When former Hartnell College running back De’Andre Mann began looking for a place to continue his college football career, he had just one thing in mind — playing time.
The Miami native was not interested in going to a program with the brightest lights, best reputation or biggest name. He simply wanted to play.
To some, that made his commitment to Kansas University a curious choice, given that the Jayhawks were slated to return three running backs with significant experience — Brandon Bourbon, Taylor Cox and Darrian Miller — and added another, four-star freshman-to-be Traevohn Wrench, in Mann’s recruiting class. But that, too, turned into part of the challenge for Mann, a 5-foot-10, 200-pound package of fury who never has shied away from competition.
“As I told the coaches, I’m not planning on red-shirting wherever I go,” Mann said in an interview on signing day in early February. “No disrespect to anybody who’s there, I just believe in my talents, and the coaches told me I’d have an opportunity at Kansas to compete for a starting spot.”
KU coach Charlie Weis was not looking to add a ball-carrier in the 2014 class because of KU’s existing depth at the position. But when the third-year KU coach saw Mann’s film and watched the things he could do, Weis became convinced that going after Mann was necessary. An opportunity was all Mann was looking for, and at Kansas he seemed to find it. The opportunity has only grown in the days since he signed back in February.
Miller has left the team for personal reasons, and there are whispers that Wrench’s academic future looks murky at best. Regardless of what’s happening around him, Mann’s objective now is the same as it has been all along — to prove Weis right for choosing to sign him.
“I think I can do it all,” Mann said. “If I gotta run through somebody, I’ll run through somebody. And if I gotta shake somebody, I can shake somebody. Basically, I just feel like I’m an all-around complete back.”
While his rushing (2,804 yards in two seasons) and touchdown totals (43) during his career at Hartnell provide ample support for Mann’s claim, his receiving numbers — 27 receptions in 2012 and 33 receptions in 2013 — make his argument as well-rounded as his game.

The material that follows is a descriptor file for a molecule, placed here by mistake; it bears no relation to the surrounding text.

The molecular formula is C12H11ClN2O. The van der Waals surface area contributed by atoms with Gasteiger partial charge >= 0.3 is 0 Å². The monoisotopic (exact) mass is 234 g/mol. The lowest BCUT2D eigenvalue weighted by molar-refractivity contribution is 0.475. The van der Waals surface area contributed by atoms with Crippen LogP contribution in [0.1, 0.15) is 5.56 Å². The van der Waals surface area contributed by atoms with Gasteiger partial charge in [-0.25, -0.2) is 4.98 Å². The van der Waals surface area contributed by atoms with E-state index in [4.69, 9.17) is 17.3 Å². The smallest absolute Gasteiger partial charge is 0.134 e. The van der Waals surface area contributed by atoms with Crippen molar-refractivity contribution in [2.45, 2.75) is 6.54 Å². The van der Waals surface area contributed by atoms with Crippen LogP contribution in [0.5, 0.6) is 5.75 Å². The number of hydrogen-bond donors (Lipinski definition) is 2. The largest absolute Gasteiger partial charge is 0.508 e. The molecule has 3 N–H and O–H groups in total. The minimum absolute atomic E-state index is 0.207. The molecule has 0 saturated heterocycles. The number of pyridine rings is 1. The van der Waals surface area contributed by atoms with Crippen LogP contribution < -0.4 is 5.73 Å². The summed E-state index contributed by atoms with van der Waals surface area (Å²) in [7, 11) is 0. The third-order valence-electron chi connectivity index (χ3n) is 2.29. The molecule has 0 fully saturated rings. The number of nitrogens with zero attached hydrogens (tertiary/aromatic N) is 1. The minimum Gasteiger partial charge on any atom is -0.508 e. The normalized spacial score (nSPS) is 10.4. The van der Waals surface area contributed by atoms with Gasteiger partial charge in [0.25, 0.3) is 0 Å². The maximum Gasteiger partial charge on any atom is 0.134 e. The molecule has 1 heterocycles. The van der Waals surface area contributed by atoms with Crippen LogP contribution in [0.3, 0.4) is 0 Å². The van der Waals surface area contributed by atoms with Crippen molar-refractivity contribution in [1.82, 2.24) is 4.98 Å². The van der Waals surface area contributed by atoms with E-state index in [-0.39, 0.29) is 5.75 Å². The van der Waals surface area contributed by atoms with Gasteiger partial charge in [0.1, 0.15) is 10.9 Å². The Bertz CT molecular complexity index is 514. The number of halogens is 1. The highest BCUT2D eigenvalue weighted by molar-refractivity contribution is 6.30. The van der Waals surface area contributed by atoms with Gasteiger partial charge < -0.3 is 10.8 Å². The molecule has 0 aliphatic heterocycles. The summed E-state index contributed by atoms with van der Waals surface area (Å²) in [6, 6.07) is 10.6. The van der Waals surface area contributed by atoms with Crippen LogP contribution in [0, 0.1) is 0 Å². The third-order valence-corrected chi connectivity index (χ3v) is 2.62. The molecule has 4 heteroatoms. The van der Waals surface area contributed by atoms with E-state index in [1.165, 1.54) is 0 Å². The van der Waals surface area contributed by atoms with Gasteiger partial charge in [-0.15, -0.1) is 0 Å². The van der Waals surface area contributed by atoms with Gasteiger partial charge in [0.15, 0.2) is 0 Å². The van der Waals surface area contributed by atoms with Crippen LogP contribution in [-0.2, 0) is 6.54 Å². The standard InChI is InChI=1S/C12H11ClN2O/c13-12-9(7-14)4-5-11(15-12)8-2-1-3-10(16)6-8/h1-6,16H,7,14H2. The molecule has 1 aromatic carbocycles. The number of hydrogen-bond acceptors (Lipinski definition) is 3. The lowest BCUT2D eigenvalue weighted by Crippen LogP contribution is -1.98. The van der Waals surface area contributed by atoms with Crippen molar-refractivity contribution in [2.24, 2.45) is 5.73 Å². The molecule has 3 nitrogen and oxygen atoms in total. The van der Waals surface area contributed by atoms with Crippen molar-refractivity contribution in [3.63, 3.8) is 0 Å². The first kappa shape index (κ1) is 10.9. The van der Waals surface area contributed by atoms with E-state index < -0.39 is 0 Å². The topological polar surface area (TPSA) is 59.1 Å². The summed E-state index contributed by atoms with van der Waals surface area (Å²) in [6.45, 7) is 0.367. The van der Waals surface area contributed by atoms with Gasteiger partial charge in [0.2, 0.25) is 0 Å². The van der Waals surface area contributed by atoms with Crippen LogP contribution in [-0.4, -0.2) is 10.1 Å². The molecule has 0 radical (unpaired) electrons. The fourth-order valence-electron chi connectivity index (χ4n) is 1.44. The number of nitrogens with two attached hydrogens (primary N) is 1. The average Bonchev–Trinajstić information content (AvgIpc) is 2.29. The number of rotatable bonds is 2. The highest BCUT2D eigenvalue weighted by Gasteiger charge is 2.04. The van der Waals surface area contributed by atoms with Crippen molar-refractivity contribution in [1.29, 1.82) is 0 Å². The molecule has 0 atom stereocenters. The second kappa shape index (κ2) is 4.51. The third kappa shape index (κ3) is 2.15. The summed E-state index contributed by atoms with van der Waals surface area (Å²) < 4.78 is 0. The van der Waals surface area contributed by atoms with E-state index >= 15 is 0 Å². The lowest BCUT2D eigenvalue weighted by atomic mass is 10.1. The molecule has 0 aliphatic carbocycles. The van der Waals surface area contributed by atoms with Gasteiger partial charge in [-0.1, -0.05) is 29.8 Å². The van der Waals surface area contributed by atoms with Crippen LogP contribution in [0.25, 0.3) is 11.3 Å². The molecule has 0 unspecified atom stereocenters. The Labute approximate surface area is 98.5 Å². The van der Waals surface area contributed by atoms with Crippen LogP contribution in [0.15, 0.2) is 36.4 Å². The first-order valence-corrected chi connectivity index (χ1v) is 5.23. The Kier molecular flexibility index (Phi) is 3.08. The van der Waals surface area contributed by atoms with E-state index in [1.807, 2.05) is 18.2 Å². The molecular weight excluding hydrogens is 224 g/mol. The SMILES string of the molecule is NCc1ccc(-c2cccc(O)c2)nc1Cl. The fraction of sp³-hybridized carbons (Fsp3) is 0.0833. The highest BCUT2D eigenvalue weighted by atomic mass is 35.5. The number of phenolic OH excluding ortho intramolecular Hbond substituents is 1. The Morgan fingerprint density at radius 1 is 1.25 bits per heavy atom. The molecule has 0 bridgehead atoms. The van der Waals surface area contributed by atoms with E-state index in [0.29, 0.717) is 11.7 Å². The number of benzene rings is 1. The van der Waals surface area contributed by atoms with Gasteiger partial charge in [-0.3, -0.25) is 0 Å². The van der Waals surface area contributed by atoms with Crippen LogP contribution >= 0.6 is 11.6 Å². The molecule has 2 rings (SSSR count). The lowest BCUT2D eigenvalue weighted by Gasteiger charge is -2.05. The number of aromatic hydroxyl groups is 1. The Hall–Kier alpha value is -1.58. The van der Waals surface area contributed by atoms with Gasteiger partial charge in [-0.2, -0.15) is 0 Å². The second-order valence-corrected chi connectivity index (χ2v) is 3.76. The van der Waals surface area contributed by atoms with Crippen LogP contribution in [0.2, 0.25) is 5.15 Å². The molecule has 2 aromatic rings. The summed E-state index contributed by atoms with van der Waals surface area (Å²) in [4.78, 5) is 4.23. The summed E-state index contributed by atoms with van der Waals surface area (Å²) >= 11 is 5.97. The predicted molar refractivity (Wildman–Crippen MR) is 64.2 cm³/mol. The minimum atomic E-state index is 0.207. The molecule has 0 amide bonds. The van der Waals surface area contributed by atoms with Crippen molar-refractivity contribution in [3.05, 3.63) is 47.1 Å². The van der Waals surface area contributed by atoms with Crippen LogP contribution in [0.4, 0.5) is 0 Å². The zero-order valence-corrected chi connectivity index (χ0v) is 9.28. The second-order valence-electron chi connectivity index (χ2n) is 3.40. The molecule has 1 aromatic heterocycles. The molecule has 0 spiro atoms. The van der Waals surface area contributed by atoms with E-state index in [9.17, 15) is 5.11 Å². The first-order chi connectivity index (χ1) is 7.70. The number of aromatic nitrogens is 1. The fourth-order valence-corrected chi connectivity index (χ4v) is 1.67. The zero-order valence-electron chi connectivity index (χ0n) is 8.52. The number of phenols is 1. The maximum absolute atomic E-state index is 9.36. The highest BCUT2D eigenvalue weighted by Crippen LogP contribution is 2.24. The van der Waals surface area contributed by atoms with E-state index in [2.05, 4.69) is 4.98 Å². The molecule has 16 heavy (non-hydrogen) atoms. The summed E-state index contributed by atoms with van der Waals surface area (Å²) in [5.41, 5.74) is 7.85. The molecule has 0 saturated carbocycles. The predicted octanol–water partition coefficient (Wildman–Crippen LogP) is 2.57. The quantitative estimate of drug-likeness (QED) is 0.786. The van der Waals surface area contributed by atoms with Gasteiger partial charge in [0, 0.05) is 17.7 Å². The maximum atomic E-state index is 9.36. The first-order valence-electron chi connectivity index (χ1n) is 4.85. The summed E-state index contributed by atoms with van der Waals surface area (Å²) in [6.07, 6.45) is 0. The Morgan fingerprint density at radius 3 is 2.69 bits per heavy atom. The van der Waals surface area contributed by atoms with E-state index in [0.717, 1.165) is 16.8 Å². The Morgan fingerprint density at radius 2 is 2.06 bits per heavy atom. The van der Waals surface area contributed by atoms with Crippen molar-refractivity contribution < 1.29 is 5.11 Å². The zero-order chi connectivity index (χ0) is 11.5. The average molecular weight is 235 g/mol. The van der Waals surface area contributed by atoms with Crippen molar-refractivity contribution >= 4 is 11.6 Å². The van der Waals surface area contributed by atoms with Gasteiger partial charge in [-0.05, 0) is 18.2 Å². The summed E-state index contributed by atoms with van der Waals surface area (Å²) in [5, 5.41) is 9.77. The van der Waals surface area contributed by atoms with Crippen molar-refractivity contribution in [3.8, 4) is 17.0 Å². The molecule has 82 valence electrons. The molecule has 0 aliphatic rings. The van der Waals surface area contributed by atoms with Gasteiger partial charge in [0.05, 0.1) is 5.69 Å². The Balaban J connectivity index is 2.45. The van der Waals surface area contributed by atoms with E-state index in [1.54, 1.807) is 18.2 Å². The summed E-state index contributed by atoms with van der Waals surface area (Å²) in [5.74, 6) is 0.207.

“He’s your typical running back,” Weis said last February. “But because he’s short they say he’s small. But he’s not small. He’s a good 200 pounds. He’s a stocky kid with a lot of confidence. He’s not coming in here to sit behind all those other guys. He’s coming in here to try to beat everybody out. That’s what I really liked about this kid, other than watching how he played.”
Mann said he watched a lot of highlights of former NFL greats Barry Sanders and Walter Payton and always found himself attempting to incorporate elements of their styles into his own. That strategy worked well enough, to this point, that it earned him the title of No. 1 junior-college running back in the Class of 2014, according to JCGridiron.com. Don’t think for a second, though, that Mann is overly impressed.
“That’s just on paper,” he said of the top ranking. “That doesn’t mean anything. You gotta put up and work on the field. It’s cool to have. And I appreciate all of the accolades and recognition, but it comes down to producing on the field and I’m ready to go to work.”
Mann is one of a dozen or so guys in the 2014 recruiting class who arrived on campus in early June. Most of the others are expected to report to KU by mid-July. While all of them will be given the chance to compete for immediate playing time, few figure to be as ready as Mann to take advantage of the opportunity.
“I really didn’t intend to take a junior-college running back,” Weis said on signing day. “(But) I put on the tape and I watched him and I watched him and I kept on looking to shoot holes in him and there weren’t any holes to shoot.”